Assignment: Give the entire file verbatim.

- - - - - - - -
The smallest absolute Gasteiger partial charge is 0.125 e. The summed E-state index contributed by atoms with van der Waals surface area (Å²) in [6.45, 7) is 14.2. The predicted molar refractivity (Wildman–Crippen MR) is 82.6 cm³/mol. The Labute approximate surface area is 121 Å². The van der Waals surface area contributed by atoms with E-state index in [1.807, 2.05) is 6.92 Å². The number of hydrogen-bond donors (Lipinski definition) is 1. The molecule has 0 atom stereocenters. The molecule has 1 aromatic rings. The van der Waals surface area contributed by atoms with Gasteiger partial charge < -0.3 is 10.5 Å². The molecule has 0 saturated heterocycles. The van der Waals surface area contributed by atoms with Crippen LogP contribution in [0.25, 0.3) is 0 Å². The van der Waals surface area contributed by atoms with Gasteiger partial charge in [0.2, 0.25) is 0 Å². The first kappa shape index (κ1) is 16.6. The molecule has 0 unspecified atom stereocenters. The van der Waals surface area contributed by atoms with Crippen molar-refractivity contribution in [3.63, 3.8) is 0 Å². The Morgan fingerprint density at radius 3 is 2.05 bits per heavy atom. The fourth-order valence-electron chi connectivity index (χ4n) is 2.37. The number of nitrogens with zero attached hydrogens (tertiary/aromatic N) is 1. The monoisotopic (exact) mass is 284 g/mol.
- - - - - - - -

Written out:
The smallest absolute Gasteiger partial charge is 0.125 e. The summed E-state index contributed by atoms with van der Waals surface area (Å²) in [6.45, 7) is 14.2. The predicted molar refractivity (Wildman–Crippen MR) is 82.6 cm³/mol. The Labute approximate surface area is 121 Å². The van der Waals surface area contributed by atoms with E-state index in [1.807, 2.05) is 6.92 Å². The number of hydrogen-bond donors (Lipinski definition) is 1. The molecule has 0 atom stereocenters. The molecule has 1 aromatic rings. The van der Waals surface area contributed by atoms with Gasteiger partial charge < -0.3 is 10.5 Å². The molecule has 0 saturated heterocycles. The van der Waals surface area contributed by atoms with Crippen LogP contribution in [0.25, 0.3) is 0 Å². The van der Waals surface area contributed by atoms with Gasteiger partial charge in [0.2, 0.25) is 0 Å². The first kappa shape index (κ1) is 16.6. The molecule has 0 unspecified atom stereocenters. The van der Waals surface area contributed by atoms with Crippen molar-refractivity contribution in [3.63, 3.8) is 0 Å². The Morgan fingerprint density at radius 3 is 2.05 bits per heavy atom. The fourth-order valence-electron chi connectivity index (χ4n) is 2.37. The number of nitrogens with zero attached hydrogens (tertiary/aromatic N) is 1. The monoisotopic (exact) mass is 284 g/mol.